Planning the New Normal


“What’s needed today is the agility of a jet ski as opposed to the steady plod of a tanker.” Capita’s analogy illustrates the approach businesses need to take to planning as we adjust to the ‘new normal’. Here’s a closer look at some of the planning considerations that are likely to have special relevance as organisations adapt. 

The new normal: essential characteristics

In virtually all areas - from buyer demand through to supply chain continuity - this new normal looks set to be marked by volatility, uncertainty and complexity. Against this backdrop, you might be forgiven for assuming that planning is redundant. After all, how can you plan for next quarter when you are at a loss to know what will happen next week?

Planning is just as necessary as ever; but it demands a specific approach. If you work on the false certainty of a single forecast, coupled with an inability to change course rapidly, then your plans will indeed be quickly overtaken by events. But if you can respond to new information and react with speed and purpose, this new ‘agile planning’ capability could be your most valuable tool for driving recovery and building resilience.

Here’s how to rethink your approach for the remainder of 2020 and beyond…

Plan to compete and thrive - not just to survive

Planning and planning analytics is often characterised as a financial tool; one that enables you to make better budget decisions and drive efficiency. While this is all true, it also offers much more. Rather than just being about informing you where and how to make cuts, your planning strategy can also help you uncover and grasp new opportunities.

Here are a couple of examples of what this might mean in the new normal:

1. Customer behaviour: responding to new realities

What trends are emerging in consumer employment, mobility, re-socialisation, and spending in your target markets? Where are these trends leading and how can you stay ahead? To factor all of this into your planning, you will need to look beyond your customer data. For instance, recent data analysis tells you that a 30% uptick in movement in a city (as evidenced by Google Mobility Reports), resulted in a 25% increase in revenue for your physical outlets in that location.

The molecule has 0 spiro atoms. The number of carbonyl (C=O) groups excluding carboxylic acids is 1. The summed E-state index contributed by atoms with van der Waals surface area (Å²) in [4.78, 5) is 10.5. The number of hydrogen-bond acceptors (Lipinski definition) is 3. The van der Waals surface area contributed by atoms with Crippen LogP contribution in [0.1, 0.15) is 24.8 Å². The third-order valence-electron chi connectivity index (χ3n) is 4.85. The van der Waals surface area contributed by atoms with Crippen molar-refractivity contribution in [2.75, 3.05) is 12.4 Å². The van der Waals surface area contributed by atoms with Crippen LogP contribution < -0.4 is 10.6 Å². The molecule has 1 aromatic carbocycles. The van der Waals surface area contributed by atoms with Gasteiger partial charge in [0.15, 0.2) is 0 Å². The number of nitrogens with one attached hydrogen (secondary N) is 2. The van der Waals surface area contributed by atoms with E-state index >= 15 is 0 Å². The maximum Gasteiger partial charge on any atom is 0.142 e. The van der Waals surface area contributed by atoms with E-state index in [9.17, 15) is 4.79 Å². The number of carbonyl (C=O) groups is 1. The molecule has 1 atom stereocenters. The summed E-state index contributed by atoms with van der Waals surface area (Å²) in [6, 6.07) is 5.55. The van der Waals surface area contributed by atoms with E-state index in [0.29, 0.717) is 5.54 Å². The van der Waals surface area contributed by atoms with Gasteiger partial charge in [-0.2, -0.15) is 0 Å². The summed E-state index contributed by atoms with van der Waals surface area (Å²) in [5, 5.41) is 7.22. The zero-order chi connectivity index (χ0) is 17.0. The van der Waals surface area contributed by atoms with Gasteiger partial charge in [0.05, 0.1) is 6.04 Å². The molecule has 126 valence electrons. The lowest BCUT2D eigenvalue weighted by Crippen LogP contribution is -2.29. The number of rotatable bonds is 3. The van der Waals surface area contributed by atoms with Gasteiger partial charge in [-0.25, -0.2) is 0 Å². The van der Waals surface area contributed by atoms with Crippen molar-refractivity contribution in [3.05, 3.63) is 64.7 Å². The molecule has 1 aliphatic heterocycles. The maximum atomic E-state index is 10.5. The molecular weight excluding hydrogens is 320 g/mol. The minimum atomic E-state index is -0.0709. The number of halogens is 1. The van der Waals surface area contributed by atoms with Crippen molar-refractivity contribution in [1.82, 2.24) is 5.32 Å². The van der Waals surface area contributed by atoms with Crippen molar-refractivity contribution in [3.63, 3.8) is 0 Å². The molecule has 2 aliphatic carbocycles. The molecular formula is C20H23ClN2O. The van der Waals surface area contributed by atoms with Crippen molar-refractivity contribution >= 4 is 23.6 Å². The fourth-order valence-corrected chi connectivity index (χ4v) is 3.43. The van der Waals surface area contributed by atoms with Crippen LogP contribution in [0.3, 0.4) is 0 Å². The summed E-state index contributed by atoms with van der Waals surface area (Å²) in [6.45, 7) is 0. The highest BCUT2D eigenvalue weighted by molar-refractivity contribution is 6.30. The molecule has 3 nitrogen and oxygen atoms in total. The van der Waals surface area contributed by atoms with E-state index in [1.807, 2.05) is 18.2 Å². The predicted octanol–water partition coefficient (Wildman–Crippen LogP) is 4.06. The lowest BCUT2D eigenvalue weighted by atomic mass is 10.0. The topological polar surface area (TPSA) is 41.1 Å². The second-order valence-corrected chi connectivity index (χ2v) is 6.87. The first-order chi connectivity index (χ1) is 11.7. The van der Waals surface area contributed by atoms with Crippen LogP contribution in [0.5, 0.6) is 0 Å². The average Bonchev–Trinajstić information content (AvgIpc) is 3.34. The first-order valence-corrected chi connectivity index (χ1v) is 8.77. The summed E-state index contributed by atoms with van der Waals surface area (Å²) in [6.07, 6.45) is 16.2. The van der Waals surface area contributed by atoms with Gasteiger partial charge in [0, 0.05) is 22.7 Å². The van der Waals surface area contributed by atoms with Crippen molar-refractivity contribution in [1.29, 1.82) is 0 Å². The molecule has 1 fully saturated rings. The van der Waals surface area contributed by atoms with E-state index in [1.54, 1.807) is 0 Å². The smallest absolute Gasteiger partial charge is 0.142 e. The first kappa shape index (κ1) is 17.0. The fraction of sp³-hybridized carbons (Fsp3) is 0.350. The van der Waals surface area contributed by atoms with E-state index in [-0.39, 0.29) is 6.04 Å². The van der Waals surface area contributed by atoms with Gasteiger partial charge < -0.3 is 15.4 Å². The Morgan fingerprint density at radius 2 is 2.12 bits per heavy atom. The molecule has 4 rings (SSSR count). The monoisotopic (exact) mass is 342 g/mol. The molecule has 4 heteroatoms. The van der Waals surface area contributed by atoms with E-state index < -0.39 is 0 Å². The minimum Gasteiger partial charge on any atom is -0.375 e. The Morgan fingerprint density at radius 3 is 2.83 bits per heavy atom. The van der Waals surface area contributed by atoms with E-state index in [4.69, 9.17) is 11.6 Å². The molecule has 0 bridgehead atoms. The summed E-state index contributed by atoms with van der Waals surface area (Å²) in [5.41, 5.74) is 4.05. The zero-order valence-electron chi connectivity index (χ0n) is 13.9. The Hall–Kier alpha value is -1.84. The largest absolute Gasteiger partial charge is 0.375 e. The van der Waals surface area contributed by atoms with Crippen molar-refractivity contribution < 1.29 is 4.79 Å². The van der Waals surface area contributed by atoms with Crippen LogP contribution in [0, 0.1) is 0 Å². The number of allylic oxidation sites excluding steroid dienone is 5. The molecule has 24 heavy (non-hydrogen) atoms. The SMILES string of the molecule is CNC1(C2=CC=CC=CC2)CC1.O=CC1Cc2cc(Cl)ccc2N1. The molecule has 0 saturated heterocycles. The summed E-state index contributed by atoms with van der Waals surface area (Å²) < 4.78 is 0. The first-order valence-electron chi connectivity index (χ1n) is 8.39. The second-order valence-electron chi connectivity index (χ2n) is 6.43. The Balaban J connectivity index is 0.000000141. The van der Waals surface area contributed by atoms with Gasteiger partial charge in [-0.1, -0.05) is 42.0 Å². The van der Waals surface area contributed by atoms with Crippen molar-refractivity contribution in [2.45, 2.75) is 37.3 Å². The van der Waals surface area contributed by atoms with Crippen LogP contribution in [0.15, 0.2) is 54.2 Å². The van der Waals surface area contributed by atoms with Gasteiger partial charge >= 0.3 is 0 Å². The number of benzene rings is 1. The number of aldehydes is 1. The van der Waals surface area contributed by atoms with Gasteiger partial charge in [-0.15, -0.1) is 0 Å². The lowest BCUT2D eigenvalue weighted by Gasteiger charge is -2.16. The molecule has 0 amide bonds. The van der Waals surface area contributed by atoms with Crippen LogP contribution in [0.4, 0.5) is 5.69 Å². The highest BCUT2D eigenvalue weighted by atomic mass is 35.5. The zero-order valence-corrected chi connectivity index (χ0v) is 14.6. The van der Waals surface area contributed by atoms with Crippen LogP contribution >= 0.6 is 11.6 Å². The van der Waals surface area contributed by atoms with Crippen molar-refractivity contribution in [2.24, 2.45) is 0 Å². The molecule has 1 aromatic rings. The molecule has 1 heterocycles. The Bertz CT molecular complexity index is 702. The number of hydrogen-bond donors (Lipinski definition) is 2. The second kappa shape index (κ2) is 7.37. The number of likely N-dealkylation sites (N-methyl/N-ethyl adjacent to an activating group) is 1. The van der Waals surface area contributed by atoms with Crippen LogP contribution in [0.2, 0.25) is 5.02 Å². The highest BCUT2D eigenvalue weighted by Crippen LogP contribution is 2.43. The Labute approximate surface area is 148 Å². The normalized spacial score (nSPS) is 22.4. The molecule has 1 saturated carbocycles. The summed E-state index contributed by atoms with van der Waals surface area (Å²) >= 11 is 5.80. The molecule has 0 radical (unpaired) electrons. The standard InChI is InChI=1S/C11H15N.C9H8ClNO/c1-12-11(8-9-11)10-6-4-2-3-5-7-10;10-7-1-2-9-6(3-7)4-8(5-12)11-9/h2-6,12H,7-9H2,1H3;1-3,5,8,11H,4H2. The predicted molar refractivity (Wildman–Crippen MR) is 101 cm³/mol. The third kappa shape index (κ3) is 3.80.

By tracking the right external metrics and building these into your planning models, you can potentially preempt new behaviours, deploy your resources accordingly and stay one step ahead of the competition.

2. Back to the office? A planned approach works best

The mass migration from office to home is not going to be reversed overnight. In fact, it may turn out to be the most enduring legacy of the new normal, with one study suggesting that three quarters of businesses intend to permanently designate at least some of their workforce as remote-based.

So who will be returning to the office? It’s possible for these decisions to be taken on an ad-hoc basis by HR and department heads. The much smarter approach involves planning and exploring new paradigms. Matters to consider may include the following:

- The possibility of reducing your property footprint. In particular, if you are currently based across multiple office premises, weigh up the financial implications of divesting or downscaling each one before making any decisions.

- On-premise technology and overheads spend. There can be a significant difference in the cost of keeping the lights on if you have a permanent on-premise staff of 100, 500 or 1,000.

- Staffing costs. Remote working may enable you to cast the net wider for recruitment purposes. You should be able to assess the implications of this on your staffing budget.

A planned approach ensures that you have visibility into the financial impact of various remote working models. If reducing your spend is a top priority, you can use this to inform you decisions on who should - and shouldn’t - return to the office.

MHR Analytics

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